Flickr free photo - Zen DisruptionThere’s a new breed of digital disruptors that are impacting everything. My friend Robert Tucker at Innovation Resource has penned a piece about disruption trends in the coming months.

At FIS’s banking conference in Orlando last month, the talk was of digital disruption. As if Dodd-Frank financial regulations and blockchain technology weren’t enough to contend with, here comes the “two guys from Ireland” to eat their lunch. Brothers Patrick and John Collison grew up in a remote part of Ireland and didn’t have internet access until they were teens. But they created Stripe, which is being heralded as “a far simpler method of processing payments” that could wipe out banks’ credit card processing business. Stripe was recently valued at $5 billion, and the brothers have relocated to Silicon Valley.

The Collisons are part of a new breed of digital disruptors sending shudders through the banking sector. With names like Stripe, Square, AimLoans, Zopa, Mint, and Wonga, they are targeting every revenue category that banks rely upon for profits: home loans, consumer credit, asset management, deposits, and credit cards. Accenture expects disruptive business models to gobble up 32 percent of banks’ revenue stream by 2020. And banks are hardly alone. Here are five ways to disrupt the disruptors in your market:

1. Understand the nature of disruption in your market. To understand the nature and pace of disruption, look at the exponential rate of technological advancement. When the term “disruption” first entered the business lexicon in the late 90s, the phenomenon was confined to the disk drive industry and a few others. Today, it’s an ever-growing threat to virtually every industry. Banks and bookstores and brick and mortar retailers of all stripes are endangered. Already in 2016, the shift to online shopping has decimated big box retailer Sports Authority and regional chains across America. The college textbook industry has essentially stopped acquiring new titles, and laid off thousands of editorial employees. Moore’s Law predicted a doubling in storage and processing capacity every two years, and that’s what’s occurred. Combine Moore’s Law with the enabling power of The Cloud, and the entrepreneurial zeal of Collison brothers around the world looking to make their mark, and you get a glimpse of what is to come over the next three to five years. And what you must do to prepare.

2. Understand what’s really going on with your value proposition. In my work across industries, I regularly see numerous forces and factors triggering dislocation, not just technological. Among them: lifestyle changes, demographic shifts, and new regulations, to name only a few. Scientific breakthroughs can be triggers. Dentists are having a hard time because better preventive measures (fluoride, for example) means people are getting fewer cavities so there’s less drilling and filling to do. Consumers are drinking 36 percent less fluid milk, as an array of alternative beverages such as almond and soy milk, become available. More and more Americans are opting for cremation, disrupting the traditional funeral industry in the process. People are writing fewer and fewer letters, and the envelope industry is idled. Who will need auto insurance when driverless cars arrive? The age of disruption demands that we develop a closer understanding of what’s producing value for our customers, and how today’s value proposition might be obsoleted by new offerings that give customers greater choices.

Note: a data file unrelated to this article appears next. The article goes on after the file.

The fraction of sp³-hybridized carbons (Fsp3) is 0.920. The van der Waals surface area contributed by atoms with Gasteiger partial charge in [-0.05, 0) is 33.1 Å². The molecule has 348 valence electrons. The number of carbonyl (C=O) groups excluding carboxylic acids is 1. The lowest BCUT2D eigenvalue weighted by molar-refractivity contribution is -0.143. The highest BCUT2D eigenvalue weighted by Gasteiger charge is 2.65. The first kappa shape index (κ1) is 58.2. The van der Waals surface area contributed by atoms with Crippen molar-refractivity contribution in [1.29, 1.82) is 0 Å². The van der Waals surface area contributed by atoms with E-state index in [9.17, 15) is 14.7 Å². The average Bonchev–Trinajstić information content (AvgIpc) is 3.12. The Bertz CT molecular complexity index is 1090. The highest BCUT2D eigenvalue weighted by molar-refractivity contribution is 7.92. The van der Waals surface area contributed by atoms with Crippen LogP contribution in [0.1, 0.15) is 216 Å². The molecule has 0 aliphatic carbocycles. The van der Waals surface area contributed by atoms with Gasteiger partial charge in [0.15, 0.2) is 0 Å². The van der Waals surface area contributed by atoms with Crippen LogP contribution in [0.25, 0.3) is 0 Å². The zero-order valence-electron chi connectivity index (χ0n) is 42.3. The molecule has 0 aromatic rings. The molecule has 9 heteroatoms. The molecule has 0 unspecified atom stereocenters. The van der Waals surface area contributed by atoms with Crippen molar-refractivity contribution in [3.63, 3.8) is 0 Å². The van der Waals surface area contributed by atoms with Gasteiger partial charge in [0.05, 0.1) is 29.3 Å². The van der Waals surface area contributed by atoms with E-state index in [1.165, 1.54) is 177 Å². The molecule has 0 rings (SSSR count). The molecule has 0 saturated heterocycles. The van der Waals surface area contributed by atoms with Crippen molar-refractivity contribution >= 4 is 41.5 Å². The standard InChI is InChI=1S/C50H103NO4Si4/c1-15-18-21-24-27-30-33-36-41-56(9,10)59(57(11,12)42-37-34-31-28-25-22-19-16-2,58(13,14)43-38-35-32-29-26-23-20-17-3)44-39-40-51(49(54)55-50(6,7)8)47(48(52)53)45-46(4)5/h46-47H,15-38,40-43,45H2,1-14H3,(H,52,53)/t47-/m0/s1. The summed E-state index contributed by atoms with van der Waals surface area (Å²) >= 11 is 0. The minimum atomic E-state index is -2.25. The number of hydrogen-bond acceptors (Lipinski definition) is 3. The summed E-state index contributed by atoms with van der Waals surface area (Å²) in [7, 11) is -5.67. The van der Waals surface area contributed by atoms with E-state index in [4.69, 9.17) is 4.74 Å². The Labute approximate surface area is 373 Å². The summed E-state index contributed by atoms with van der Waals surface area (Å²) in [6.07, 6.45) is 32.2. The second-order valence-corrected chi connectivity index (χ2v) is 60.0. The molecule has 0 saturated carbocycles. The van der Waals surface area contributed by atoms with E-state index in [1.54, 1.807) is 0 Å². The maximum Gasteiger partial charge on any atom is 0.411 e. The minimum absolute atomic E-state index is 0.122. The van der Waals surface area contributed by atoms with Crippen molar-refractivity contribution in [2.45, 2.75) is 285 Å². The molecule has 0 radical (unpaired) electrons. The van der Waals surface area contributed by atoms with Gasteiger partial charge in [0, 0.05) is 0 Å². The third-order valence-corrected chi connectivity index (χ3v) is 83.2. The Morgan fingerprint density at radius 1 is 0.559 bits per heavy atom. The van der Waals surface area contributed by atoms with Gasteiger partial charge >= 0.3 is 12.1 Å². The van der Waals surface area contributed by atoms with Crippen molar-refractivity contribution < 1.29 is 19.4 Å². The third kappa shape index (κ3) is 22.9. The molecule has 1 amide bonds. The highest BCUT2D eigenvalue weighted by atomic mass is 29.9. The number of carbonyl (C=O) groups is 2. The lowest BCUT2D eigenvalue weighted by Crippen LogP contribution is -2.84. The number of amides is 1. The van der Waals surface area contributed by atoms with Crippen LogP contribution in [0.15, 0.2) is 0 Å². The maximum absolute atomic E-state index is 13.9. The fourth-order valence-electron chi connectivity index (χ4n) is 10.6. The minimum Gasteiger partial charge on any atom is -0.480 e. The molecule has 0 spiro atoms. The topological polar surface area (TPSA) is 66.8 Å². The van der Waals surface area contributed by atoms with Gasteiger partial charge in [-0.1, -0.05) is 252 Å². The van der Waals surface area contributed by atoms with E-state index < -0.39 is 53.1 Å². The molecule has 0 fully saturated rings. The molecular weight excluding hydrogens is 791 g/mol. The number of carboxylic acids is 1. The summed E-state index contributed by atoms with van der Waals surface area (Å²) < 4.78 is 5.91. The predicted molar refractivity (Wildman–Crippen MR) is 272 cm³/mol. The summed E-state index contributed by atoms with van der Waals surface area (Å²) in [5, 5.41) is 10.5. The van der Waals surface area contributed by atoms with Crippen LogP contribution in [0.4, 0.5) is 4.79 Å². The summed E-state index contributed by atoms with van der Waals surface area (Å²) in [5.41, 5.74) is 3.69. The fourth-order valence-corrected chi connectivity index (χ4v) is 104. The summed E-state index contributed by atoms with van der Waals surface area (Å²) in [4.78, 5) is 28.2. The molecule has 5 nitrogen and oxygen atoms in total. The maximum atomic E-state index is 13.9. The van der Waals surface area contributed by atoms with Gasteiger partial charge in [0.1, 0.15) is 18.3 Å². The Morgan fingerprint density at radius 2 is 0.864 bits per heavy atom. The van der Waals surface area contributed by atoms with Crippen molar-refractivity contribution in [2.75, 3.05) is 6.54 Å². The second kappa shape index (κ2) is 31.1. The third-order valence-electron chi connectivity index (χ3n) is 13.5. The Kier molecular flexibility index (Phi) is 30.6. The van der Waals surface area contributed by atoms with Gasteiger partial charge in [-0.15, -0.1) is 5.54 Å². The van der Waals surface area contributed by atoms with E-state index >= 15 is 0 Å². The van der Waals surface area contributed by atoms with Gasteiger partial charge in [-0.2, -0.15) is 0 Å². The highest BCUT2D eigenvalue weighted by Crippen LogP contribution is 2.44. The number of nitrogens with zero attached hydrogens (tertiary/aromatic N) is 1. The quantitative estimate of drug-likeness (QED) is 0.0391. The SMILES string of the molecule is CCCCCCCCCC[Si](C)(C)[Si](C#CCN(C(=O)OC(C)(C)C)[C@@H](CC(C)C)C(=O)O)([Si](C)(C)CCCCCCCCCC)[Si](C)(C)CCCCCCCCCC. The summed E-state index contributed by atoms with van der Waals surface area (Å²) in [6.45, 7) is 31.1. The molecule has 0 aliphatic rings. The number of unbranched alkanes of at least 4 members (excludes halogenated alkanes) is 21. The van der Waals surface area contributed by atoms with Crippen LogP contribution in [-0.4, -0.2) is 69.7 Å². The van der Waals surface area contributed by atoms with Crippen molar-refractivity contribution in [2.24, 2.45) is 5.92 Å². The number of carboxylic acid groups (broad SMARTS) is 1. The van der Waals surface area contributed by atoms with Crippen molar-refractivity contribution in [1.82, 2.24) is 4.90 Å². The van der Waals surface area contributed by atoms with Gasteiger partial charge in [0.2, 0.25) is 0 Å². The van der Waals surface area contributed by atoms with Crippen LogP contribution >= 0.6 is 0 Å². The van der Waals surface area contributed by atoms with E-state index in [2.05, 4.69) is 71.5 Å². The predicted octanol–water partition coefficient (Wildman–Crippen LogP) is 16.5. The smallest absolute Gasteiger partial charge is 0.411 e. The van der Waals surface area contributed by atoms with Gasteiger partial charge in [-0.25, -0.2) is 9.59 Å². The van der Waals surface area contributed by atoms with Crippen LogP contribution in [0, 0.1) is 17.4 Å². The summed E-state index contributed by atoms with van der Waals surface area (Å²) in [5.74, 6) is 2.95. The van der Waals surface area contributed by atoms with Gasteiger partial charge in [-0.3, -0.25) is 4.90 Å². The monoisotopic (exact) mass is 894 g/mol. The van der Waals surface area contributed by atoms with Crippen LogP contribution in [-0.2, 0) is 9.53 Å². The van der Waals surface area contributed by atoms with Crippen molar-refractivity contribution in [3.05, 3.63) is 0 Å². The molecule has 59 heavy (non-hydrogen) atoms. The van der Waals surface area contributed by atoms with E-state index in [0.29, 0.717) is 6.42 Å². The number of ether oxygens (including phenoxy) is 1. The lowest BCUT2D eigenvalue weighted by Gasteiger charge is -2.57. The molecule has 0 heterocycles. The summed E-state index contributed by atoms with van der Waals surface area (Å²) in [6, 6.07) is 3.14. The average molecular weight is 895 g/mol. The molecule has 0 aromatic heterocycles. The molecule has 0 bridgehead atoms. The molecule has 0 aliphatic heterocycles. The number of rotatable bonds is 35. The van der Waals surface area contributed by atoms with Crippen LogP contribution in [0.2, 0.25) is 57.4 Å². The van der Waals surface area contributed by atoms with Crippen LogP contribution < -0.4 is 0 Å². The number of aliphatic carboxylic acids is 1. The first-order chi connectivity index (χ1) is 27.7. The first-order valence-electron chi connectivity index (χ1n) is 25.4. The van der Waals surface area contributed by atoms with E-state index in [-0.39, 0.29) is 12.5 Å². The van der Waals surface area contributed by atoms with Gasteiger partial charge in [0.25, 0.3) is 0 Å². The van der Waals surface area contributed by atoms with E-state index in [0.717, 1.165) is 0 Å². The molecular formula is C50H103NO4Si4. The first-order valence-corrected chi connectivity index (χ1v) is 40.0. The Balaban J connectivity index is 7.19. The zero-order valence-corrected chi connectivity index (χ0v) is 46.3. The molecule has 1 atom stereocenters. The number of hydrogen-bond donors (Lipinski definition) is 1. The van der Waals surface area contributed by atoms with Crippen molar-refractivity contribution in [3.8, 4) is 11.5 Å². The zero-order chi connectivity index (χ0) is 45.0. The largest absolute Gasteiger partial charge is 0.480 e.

3. In the age of disruption, being in denial is not an option. Kodak had 16 years to fend off digital disruption before declaring bankruptcy in 2012. After the iPhone was introduced in 2007, Blackberry saw its market share plummet from 53 percent to three percent in only five years. Clearly the time to respond is diminishing, and delay can be costly. With disruptive forces afoot, the natural tendency is to downplay their significance, or to make incremental moves to regain position. As a leader, it’s vitally important to not get caught focusing on the wrong things. Gather data, talk to outsiders and pick their brains for insights and advice. Study history, and develop a point of view about where things will be three to five years from now under various scenarios. Regardless of your industry or your title, you can make yourself indispensable to your organization by chasing the storm, rather than hiding in your bunker. Having studied the downfall of once-powerful companies like Kodak, Blockbuster, Radio Shack, Blackberry and others, my conclusion is that we have less time than we think to take action.

Read more here.

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